Nathan Long, a senior analyst at Hargreaves Lansdown, said: “In the race to close the gender pensions gap, we risk a myopic focus on pensions above all else. In fact, for women aged 18-39, the LISA may end up being a far more effective way to save for retirement.

“Men are more likely than women to know all about the LISA, but even then they tend to think of it as a way to buy their first home rather than a solution for retirement income. However, the LISA is a brilliant tool to have in the retirement toolbox – particularly for women.”

Where can I open a LISA?

There are various LISA accounts available on the highstreet. I personally have my retirement savings tucked away in a Nutmeg stocks and shares LISA, but there are lots of other providers out there.

When are pensions better?

If you’re a higher-rate taxpayer, a pension is more tax efficient than a LISA.

Regardless of your income level, if you have a workplace pension, the first thing to do is maximise any employer contributions. You’ll get a contribution under the auto-enrolment rules. However, you should check whether you paying in extra means that your company will match your contributions. Definitely don’t leave the potential for extra employer contributions on the table, as it’s free cash.

If you go on paid maternity leave, a workplace pension normally works out better than a LISA. This is because of the way the contributions are calculated. The employer’s contributions are based on the pre-maternity leave salary, whereas the mother’s contributions are based on the maternity leave pay. This means you can enjoy the full contribution from your boss, while you pay in less. If you are expecting a baby, read about how to budget for maternity leave. I’ve also written a guide, explaining how to save money on maternity leave.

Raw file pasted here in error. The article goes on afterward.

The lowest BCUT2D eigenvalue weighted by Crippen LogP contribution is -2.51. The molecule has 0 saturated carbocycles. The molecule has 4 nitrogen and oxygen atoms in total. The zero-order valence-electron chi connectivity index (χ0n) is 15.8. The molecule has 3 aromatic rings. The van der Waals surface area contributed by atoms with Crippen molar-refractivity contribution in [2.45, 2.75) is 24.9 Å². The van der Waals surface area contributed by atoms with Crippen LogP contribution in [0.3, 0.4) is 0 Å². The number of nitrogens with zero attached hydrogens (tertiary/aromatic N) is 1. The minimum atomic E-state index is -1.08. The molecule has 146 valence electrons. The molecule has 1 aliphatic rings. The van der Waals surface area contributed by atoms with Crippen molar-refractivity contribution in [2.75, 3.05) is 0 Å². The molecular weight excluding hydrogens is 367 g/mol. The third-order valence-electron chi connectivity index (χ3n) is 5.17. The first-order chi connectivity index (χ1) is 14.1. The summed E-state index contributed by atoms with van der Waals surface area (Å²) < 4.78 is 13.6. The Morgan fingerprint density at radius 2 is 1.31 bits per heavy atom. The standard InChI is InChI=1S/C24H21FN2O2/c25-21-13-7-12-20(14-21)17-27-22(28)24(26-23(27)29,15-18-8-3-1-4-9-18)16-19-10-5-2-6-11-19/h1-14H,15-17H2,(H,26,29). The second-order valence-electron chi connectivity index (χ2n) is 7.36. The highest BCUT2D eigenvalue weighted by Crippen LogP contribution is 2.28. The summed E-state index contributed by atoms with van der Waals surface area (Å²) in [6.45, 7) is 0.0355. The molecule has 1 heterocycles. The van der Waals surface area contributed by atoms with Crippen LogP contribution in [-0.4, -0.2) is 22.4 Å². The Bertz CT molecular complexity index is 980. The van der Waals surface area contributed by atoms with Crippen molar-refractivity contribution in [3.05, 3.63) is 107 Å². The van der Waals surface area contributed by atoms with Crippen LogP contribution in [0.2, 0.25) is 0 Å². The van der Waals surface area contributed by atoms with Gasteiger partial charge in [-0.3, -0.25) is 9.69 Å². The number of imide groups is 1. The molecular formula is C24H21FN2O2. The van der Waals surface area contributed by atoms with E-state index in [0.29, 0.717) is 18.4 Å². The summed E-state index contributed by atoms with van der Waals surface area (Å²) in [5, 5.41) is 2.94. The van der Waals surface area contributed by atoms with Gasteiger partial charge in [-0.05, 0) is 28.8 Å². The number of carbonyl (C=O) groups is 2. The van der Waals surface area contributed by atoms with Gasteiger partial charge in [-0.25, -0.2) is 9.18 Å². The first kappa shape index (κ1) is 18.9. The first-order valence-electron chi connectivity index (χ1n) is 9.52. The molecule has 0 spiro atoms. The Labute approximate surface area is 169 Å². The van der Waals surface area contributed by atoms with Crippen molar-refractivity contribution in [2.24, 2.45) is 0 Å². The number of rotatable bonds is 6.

A pension is also handy if you’ve already put the maximum £4,000 into your LISA for the tax year and you want to squirrel away some more for retirement.

Retirement is like a jigsaw

I personally think that retirement planning is a bit of a financial jigsaw, with lots of moving parts. My LISA is just part of my personal strategy. I also have a workplace pension and I have consolidated all of my previous workplace pensions with PensionBee, so I have them all in one place and I’m able to make additional contributions.

If a pension is currently the best option for you, but you’re aged under 40, then you should still consider opening a LISA. It’s important not to put all of your financial eggs in one basket. Aside from that, I don’t think that many 60 year olds would turn their noses up at an additional pile of LISA savings!

Start saving today

I have decided to save within my Nutmeg stocks and shares LISA. I’m also paying the highest possible contribution into my workplace pension and I have consolidated all of my old workplace pensions into one place with PensionBee. You need to determine the best option for you and work out if LISA savings would benefit you. But one thing’s for sure: you should be making provisions for your retirement now.

Hacks: closing the gender pensions gap with LISA savings